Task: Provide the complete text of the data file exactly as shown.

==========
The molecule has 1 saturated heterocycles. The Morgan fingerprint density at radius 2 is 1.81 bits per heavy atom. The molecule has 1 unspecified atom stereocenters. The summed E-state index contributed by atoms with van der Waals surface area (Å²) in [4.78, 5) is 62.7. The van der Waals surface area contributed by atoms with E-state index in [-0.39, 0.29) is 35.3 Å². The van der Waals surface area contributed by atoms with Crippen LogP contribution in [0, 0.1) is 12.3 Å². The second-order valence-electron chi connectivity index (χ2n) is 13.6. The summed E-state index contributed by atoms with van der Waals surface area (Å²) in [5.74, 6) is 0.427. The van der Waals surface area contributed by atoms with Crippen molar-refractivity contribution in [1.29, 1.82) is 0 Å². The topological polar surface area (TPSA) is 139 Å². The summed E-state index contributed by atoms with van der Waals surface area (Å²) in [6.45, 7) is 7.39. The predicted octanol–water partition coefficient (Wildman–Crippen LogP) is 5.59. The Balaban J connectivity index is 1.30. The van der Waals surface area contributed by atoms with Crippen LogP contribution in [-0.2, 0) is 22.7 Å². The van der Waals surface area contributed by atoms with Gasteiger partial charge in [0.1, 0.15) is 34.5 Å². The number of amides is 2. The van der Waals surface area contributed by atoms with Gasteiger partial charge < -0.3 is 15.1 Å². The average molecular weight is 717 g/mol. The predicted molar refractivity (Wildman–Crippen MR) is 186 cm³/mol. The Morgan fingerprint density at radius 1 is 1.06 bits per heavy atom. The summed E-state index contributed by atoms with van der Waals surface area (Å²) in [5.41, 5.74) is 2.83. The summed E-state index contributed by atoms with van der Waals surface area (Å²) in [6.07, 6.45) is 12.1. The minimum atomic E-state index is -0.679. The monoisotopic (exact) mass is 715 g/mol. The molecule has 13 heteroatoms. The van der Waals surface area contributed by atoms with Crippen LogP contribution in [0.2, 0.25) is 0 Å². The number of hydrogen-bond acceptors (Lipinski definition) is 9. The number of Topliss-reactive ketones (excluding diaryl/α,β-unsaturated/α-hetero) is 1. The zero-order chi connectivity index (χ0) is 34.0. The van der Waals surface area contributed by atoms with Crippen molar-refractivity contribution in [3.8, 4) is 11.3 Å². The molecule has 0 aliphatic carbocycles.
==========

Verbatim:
The molecule has 1 saturated heterocycles. The Morgan fingerprint density at radius 2 is 1.81 bits per heavy atom. The molecule has 1 unspecified atom stereocenters. The summed E-state index contributed by atoms with van der Waals surface area (Å²) in [4.78, 5) is 62.7. The van der Waals surface area contributed by atoms with E-state index in [-0.39, 0.29) is 35.3 Å². The van der Waals surface area contributed by atoms with Crippen LogP contribution in [0, 0.1) is 12.3 Å². The second-order valence-electron chi connectivity index (χ2n) is 13.6. The summed E-state index contributed by atoms with van der Waals surface area (Å²) in [5.74, 6) is 0.427. The van der Waals surface area contributed by atoms with Crippen molar-refractivity contribution in [1.29, 1.82) is 0 Å². The topological polar surface area (TPSA) is 139 Å². The summed E-state index contributed by atoms with van der Waals surface area (Å²) in [6.45, 7) is 7.39. The predicted octanol–water partition coefficient (Wildman–Crippen LogP) is 5.59. The Balaban J connectivity index is 1.30. The van der Waals surface area contributed by atoms with Crippen LogP contribution in [-0.2, 0) is 22.7 Å². The van der Waals surface area contributed by atoms with Gasteiger partial charge in [0.1, 0.15) is 34.5 Å². The number of amides is 2. The van der Waals surface area contributed by atoms with Gasteiger partial charge < -0.3 is 15.1 Å². The average molecular weight is 717 g/mol. The predicted molar refractivity (Wildman–Crippen MR) is 186 cm³/mol. The Morgan fingerprint density at radius 1 is 1.06 bits per heavy atom. The summed E-state index contributed by atoms with van der Waals surface area (Å²) in [5.41, 5.74) is 2.83. The summed E-state index contributed by atoms with van der Waals surface area (Å²) in [6.07, 6.45) is 12.1. The minimum atomic E-state index is -0.679. The monoisotopic (exact) mass is 715 g/mol. The molecule has 13 heteroatoms. The van der Waals surface area contributed by atoms with Crippen LogP contribution in [0.2, 0.25) is 0 Å². The number of hydrogen-bond acceptors (Lipinski definition) is 9. The number of Topliss-reactive ketones (excluding diaryl/α,β-unsaturated/α-hetero) is 1. The zero-order chi connectivity index (χ0) is 34.0. The van der Waals surface area contributed by atoms with Crippen molar-refractivity contribution in [3.8, 4) is 11.3 Å². The molecule has 0 aliphatic carbocycles.